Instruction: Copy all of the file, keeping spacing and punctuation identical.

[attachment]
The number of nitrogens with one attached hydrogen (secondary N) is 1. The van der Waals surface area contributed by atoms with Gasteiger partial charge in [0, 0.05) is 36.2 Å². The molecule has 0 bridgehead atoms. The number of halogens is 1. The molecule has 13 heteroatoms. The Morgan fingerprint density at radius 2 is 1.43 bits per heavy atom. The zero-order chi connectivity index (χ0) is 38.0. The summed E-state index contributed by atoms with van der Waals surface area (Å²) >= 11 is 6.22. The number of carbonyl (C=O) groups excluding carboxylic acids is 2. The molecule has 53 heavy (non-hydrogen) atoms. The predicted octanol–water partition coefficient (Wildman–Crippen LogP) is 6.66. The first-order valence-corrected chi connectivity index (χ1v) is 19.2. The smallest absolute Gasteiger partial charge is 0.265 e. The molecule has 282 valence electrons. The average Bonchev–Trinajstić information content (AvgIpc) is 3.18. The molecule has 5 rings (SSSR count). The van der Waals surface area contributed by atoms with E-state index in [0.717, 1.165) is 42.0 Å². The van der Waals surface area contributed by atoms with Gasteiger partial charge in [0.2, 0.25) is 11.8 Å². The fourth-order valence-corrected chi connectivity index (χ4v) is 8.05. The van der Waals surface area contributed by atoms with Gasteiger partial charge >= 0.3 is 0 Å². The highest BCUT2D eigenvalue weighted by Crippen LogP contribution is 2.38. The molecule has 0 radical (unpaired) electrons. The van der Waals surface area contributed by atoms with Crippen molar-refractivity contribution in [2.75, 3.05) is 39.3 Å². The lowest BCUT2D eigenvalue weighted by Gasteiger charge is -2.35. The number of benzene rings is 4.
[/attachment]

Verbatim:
The number of nitrogens with one attached hydrogen (secondary N) is 1. The van der Waals surface area contributed by atoms with Gasteiger partial charge in [0, 0.05) is 36.2 Å². The molecule has 0 bridgehead atoms. The number of halogens is 1. The molecule has 13 heteroatoms. The Morgan fingerprint density at radius 2 is 1.43 bits per heavy atom. The zero-order chi connectivity index (χ0) is 38.0. The summed E-state index contributed by atoms with van der Waals surface area (Å²) >= 11 is 6.22. The number of carbonyl (C=O) groups excluding carboxylic acids is 2. The molecule has 53 heavy (non-hydrogen) atoms. The predicted octanol–water partition coefficient (Wildman–Crippen LogP) is 6.66. The first-order valence-corrected chi connectivity index (χ1v) is 19.2. The smallest absolute Gasteiger partial charge is 0.265 e. The molecule has 282 valence electrons. The average Bonchev–Trinajstić information content (AvgIpc) is 3.18. The molecule has 5 rings (SSSR count). The van der Waals surface area contributed by atoms with E-state index in [0.717, 1.165) is 42.0 Å². The van der Waals surface area contributed by atoms with Gasteiger partial charge in [0.2, 0.25) is 11.8 Å². The fourth-order valence-corrected chi connectivity index (χ4v) is 8.05. The van der Waals surface area contributed by atoms with Gasteiger partial charge >= 0.3 is 0 Å². The highest BCUT2D eigenvalue weighted by Crippen LogP contribution is 2.38. The molecule has 0 radical (unpaired) electrons. The van der Waals surface area contributed by atoms with Crippen molar-refractivity contribution in [2.75, 3.05) is 39.3 Å². The lowest BCUT2D eigenvalue weighted by Gasteiger charge is -2.35. The number of benzene rings is 4.